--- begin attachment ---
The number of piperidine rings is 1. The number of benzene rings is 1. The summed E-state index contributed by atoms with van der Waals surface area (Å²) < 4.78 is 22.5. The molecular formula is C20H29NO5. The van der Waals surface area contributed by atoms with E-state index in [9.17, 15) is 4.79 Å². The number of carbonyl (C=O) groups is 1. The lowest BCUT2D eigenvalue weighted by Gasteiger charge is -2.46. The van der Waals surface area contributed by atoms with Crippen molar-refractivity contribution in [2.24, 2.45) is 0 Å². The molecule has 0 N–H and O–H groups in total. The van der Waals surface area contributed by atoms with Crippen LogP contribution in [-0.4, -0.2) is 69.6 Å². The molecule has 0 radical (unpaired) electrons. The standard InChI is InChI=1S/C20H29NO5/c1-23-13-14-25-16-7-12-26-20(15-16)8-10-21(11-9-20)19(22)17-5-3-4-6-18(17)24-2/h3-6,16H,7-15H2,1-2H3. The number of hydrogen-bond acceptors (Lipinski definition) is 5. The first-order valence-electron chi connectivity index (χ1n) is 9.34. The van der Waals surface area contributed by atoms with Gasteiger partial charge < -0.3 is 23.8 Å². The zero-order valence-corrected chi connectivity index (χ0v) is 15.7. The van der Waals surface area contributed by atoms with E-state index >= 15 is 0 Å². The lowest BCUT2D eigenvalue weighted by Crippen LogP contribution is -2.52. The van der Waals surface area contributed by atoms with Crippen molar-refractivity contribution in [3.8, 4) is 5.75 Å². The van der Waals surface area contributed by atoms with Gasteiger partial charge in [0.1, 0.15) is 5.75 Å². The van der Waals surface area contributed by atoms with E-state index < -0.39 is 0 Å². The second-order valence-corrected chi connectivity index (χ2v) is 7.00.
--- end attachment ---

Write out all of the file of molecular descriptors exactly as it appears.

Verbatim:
The number of piperidine rings is 1. The number of benzene rings is 1. The summed E-state index contributed by atoms with van der Waals surface area (Å²) < 4.78 is 22.5. The molecular formula is C20H29NO5. The van der Waals surface area contributed by atoms with E-state index in [9.17, 15) is 4.79 Å². The number of carbonyl (C=O) groups is 1. The lowest BCUT2D eigenvalue weighted by Gasteiger charge is -2.46. The van der Waals surface area contributed by atoms with Crippen molar-refractivity contribution in [2.24, 2.45) is 0 Å². The molecule has 0 N–H and O–H groups in total. The van der Waals surface area contributed by atoms with Crippen LogP contribution in [-0.4, -0.2) is 69.6 Å². The molecule has 0 radical (unpaired) electrons. The standard InChI is InChI=1S/C20H29NO5/c1-23-13-14-25-16-7-12-26-20(15-16)8-10-21(11-9-20)19(22)17-5-3-4-6-18(17)24-2/h3-6,16H,7-15H2,1-2H3. The number of hydrogen-bond acceptors (Lipinski definition) is 5. The first-order valence-electron chi connectivity index (χ1n) is 9.34. The van der Waals surface area contributed by atoms with Gasteiger partial charge < -0.3 is 23.8 Å². The zero-order valence-corrected chi connectivity index (χ0v) is 15.7. The van der Waals surface area contributed by atoms with E-state index >= 15 is 0 Å². The lowest BCUT2D eigenvalue weighted by Crippen LogP contribution is -2.52. The van der Waals surface area contributed by atoms with Crippen molar-refractivity contribution in [3.8, 4) is 5.75 Å². The van der Waals surface area contributed by atoms with Gasteiger partial charge in [0.1, 0.15) is 5.75 Å². The van der Waals surface area contributed by atoms with E-state index < -0.39 is 0 Å². The second-order valence-corrected chi connectivity index (χ2v) is 7.00.